Under a proposal supported by Mayor Greg Nickels, Seattle's ethics code would be relaxed for members of 29 advisory boards, from the Planning Commission to the Marijuana Policy Review Panel.
The Seattle Ethics and Elections Commission also supports the proposal.
"It's a balancing act," said Bob Mahon, a commission member.
Nickels and commission members point out the volunteer panels were created to advise city officials and don't have the final vote on any issues.
As a result, they now believe the advisory boards should be treated differently from city employees and elected officials, who must comply with the ethics code or face fines of up to $5,000.
Under the proposal, advisory-board members would face smaller maximum fines than city employees face for violating ethics rules.
The members also wouldn't have to disqualify themselves from weighing in on matters in which they might have only a perceived conflict of interest.
Nickels said he supports the proposal because the city's ethics code might deter volunteers with valuable expertise from serving on advisory boards.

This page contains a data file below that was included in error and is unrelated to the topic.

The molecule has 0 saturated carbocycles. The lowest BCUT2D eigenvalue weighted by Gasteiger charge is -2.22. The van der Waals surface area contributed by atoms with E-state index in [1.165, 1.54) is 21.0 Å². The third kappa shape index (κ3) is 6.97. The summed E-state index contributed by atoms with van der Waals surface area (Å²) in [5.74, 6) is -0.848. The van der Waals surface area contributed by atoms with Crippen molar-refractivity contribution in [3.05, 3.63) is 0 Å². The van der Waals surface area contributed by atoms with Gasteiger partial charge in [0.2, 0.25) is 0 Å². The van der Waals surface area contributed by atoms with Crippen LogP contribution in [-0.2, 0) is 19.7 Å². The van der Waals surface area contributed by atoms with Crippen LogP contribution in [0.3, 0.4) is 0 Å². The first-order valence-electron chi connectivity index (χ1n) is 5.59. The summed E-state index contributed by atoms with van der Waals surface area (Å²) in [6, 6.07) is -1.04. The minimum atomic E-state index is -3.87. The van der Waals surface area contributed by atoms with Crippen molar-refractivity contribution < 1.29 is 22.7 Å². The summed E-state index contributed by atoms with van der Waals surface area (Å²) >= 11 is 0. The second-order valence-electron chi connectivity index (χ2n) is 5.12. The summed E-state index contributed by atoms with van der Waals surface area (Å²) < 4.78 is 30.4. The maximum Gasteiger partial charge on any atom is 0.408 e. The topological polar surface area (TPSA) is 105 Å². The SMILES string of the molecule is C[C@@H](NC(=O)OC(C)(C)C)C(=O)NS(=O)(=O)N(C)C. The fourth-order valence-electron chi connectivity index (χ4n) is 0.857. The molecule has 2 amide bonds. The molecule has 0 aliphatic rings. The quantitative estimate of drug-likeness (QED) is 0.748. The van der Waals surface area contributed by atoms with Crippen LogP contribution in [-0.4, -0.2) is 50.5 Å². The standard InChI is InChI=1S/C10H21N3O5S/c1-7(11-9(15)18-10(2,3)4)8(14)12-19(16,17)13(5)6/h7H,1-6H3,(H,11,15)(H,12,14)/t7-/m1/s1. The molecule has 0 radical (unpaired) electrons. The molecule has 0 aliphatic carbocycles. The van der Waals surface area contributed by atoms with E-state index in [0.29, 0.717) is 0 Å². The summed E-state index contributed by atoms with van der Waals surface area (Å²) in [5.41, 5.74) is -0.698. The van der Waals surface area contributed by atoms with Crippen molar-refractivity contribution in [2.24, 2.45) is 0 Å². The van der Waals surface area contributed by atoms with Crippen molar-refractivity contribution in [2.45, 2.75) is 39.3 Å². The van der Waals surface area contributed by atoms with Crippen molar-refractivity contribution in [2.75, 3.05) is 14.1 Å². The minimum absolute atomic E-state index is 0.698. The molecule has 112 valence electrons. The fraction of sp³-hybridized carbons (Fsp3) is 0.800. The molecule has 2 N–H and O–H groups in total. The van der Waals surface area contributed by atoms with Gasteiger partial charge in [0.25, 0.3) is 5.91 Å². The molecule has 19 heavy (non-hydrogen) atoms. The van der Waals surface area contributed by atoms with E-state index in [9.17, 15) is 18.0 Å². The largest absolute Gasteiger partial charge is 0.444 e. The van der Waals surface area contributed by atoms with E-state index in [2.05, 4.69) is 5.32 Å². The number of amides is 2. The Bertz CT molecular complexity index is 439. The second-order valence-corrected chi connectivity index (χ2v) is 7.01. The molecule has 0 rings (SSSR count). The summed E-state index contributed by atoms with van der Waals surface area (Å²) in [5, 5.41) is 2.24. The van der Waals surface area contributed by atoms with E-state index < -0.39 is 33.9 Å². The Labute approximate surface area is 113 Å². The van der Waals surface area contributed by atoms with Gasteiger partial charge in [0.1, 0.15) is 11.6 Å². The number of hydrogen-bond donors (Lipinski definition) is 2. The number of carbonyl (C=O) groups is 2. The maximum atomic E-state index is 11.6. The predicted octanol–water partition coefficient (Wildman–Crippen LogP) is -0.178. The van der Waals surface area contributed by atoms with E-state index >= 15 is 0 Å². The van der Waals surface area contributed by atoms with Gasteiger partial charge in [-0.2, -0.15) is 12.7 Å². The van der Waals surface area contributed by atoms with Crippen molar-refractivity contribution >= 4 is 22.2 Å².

Critics of the proposal include the League of Women Voters and neighborhood activists. They say it would weaken ethics standards and erode public confidence in open and honest government.
For example, Laurelhurst neighborhood activist Jeannie Hale said strict rules are needed particularly for the planning commission. She said the planning commission tends to be dominated by people who work in land use and make recommendations the "development community applauds."
In 2005, Wayne Barnett, executive director of the ethics commission, received a complaint about Peter Lukevich, a member of a volunteer panel that oversees a $198 million parks levy.
While Lukevich was on the panel, his consulting business received $2,196 from parks department contracts, Barnett said.
— The Associated Press